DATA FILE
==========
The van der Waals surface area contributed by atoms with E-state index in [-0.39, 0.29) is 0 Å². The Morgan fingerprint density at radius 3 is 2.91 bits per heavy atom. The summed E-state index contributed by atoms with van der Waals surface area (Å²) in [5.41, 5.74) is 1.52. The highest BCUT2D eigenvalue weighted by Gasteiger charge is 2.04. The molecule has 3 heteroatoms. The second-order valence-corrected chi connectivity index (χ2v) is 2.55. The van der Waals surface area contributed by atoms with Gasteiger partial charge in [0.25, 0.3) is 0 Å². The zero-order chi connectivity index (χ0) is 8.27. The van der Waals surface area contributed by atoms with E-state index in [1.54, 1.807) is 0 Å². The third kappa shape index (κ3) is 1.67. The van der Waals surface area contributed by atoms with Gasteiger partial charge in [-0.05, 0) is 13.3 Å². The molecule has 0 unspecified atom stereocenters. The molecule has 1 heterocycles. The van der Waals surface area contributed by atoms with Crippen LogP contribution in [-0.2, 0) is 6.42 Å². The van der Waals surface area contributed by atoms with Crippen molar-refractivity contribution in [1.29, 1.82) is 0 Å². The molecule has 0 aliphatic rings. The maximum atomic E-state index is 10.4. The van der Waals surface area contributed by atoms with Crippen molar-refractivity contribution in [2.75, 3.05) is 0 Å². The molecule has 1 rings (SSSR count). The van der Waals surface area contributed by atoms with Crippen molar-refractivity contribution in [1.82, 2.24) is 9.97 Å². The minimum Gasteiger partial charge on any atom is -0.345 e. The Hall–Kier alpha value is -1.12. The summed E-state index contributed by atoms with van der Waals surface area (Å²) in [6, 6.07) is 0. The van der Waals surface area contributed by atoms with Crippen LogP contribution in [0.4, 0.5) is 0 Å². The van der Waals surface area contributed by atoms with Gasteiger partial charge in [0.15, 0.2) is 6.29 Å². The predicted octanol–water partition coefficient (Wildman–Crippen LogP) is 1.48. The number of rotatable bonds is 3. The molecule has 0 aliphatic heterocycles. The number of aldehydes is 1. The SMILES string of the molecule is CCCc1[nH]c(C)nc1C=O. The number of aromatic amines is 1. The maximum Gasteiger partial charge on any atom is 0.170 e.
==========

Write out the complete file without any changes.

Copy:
The van der Waals surface area contributed by atoms with E-state index in [-0.39, 0.29) is 0 Å². The Morgan fingerprint density at radius 3 is 2.91 bits per heavy atom. The summed E-state index contributed by atoms with van der Waals surface area (Å²) in [5.41, 5.74) is 1.52. The highest BCUT2D eigenvalue weighted by Gasteiger charge is 2.04. The molecule has 3 heteroatoms. The second-order valence-corrected chi connectivity index (χ2v) is 2.55. The van der Waals surface area contributed by atoms with Gasteiger partial charge in [0.25, 0.3) is 0 Å². The zero-order chi connectivity index (χ0) is 8.27. The van der Waals surface area contributed by atoms with E-state index in [1.54, 1.807) is 0 Å². The third kappa shape index (κ3) is 1.67. The van der Waals surface area contributed by atoms with Gasteiger partial charge in [-0.05, 0) is 13.3 Å². The molecule has 0 unspecified atom stereocenters. The molecule has 1 heterocycles. The van der Waals surface area contributed by atoms with Crippen LogP contribution in [-0.2, 0) is 6.42 Å². The van der Waals surface area contributed by atoms with Crippen molar-refractivity contribution in [1.29, 1.82) is 0 Å². The molecule has 0 aliphatic rings. The maximum atomic E-state index is 10.4. The van der Waals surface area contributed by atoms with Crippen molar-refractivity contribution in [2.75, 3.05) is 0 Å². The molecule has 1 rings (SSSR count). The van der Waals surface area contributed by atoms with Crippen molar-refractivity contribution in [1.82, 2.24) is 9.97 Å². The minimum Gasteiger partial charge on any atom is -0.345 e. The Hall–Kier alpha value is -1.12. The summed E-state index contributed by atoms with van der Waals surface area (Å²) in [6, 6.07) is 0. The van der Waals surface area contributed by atoms with Crippen LogP contribution in [0.4, 0.5) is 0 Å². The van der Waals surface area contributed by atoms with Gasteiger partial charge in [0.15, 0.2) is 6.29 Å². The predicted octanol–water partition coefficient (Wildman–Crippen LogP) is 1.48. The number of rotatable bonds is 3. The molecule has 0 aliphatic heterocycles. The number of aldehydes is 1. The SMILES string of the molecule is CCCc1[nH]c(C)nc1C=O. The number of aromatic amines is 1. The maximum Gasteiger partial charge on any atom is 0.170 e.